These bugs are harder to detect, as they aren’t visible on the screen like UI errors, don’t always result in a crash, and don’t always throw an error message.

3. Networking errors

Networking errors happen when a network request fails and one or more resources don’t download correctly or fast enough. This can apply both to requests sent to your own server and third-party assets such as embedded content or static files stored on a CDN (Content Delivery Network).

Network bugs can also result from the wayward behavior of third-party services your React application relies on — in this case, you’ll need to troubleshoot the issue together with the service provider or find another service.

4. Regression bugs

Regression bugs refer to features that used to work in the past but have stopped working, usually after a new code release.

React apps that grow fast can be prone to this type of error. However, with thorough testing, including regression testing and continuous monitoring, you can prevent new features from causing regressions in existing behavior.

Prerequisites before React debugging

To debug a React app, you’ll need to set up the following development environment:

  • a local Node.js server installed on your computer (you can download Node.js from here)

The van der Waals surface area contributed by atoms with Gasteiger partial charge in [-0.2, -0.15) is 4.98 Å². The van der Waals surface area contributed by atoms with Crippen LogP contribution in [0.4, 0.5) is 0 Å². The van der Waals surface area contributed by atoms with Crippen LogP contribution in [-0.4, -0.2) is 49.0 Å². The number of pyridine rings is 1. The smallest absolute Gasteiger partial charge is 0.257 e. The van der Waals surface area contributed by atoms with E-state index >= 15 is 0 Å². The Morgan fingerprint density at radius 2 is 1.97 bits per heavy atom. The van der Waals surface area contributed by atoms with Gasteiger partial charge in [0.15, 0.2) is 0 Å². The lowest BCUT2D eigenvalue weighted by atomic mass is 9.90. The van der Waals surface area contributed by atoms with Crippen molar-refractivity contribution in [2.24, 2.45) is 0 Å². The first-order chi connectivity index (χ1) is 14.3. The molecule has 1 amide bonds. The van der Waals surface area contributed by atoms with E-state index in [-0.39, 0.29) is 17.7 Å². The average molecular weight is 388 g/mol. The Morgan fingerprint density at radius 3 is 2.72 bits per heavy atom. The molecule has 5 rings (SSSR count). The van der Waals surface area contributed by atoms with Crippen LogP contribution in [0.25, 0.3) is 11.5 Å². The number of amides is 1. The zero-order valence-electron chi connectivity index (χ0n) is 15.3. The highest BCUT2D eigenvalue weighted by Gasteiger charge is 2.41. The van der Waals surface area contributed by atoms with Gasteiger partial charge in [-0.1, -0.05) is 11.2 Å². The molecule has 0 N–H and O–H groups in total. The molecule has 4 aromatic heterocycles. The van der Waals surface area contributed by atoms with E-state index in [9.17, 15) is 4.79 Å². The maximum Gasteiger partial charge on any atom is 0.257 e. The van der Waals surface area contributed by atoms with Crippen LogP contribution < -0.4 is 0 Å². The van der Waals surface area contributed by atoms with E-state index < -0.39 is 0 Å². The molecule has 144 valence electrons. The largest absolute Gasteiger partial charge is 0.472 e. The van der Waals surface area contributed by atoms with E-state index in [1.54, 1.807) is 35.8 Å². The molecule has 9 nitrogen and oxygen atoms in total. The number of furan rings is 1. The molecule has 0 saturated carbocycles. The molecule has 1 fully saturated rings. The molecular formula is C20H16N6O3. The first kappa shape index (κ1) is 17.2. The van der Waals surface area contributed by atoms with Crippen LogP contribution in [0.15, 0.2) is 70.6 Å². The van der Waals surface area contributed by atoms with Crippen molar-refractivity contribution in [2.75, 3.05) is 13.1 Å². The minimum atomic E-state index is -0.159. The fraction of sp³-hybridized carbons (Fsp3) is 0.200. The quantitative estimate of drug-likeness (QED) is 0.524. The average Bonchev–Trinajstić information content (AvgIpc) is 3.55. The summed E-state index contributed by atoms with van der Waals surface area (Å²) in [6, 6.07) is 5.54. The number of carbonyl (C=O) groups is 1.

• a Node.js package manager, such as npm or Yarn

  • the React.js package installed on your project

  • an existing React app that you can debug (or you can use the Create React App to start a React app from scratch)

  • a source code editor with React syntax highlighting, such as Visual Studio Code

  • a web browser with developer tools and Incognito mode, such as Google Chrome

For this guide, I’ll use Brad Traversy’s task tracking application — you can watch his React crash course on YouTube where he shows step-by-step how to build this application.

After setting up the project, this is what it looks like in Visual Studio Code. As you can see, it’s a basic React application that consists of seven components (About.js, AddTask.js, Button.js, Footer.js, Header.js, Task.js, Tasks.js):

React.js example application in VS Code

The 4 best React debugging tools

Now, let’s get into the best tools you can use to debug React applications.

1. Chrome DevTools

Chrome DevTools is a set of advanced developer tools integrated into Google Chrome and other Chromium-based web browsers such as Vivaldi, Opera, and Brave. There are a couple of ways to open Chrome DevTools — the easiest one is to use the F12 keyboard shortcut on Windows and Linux and Fn + F12 on Mac computers.

For debugging, whether it’s React or any other code, always open your browser in Incognito mode. This disables your browser extensions so that they won’t affect debugging (some of them add elements or functionality to the web pages you load).

This is what our example task tracker application looks like in Chrome DevTools: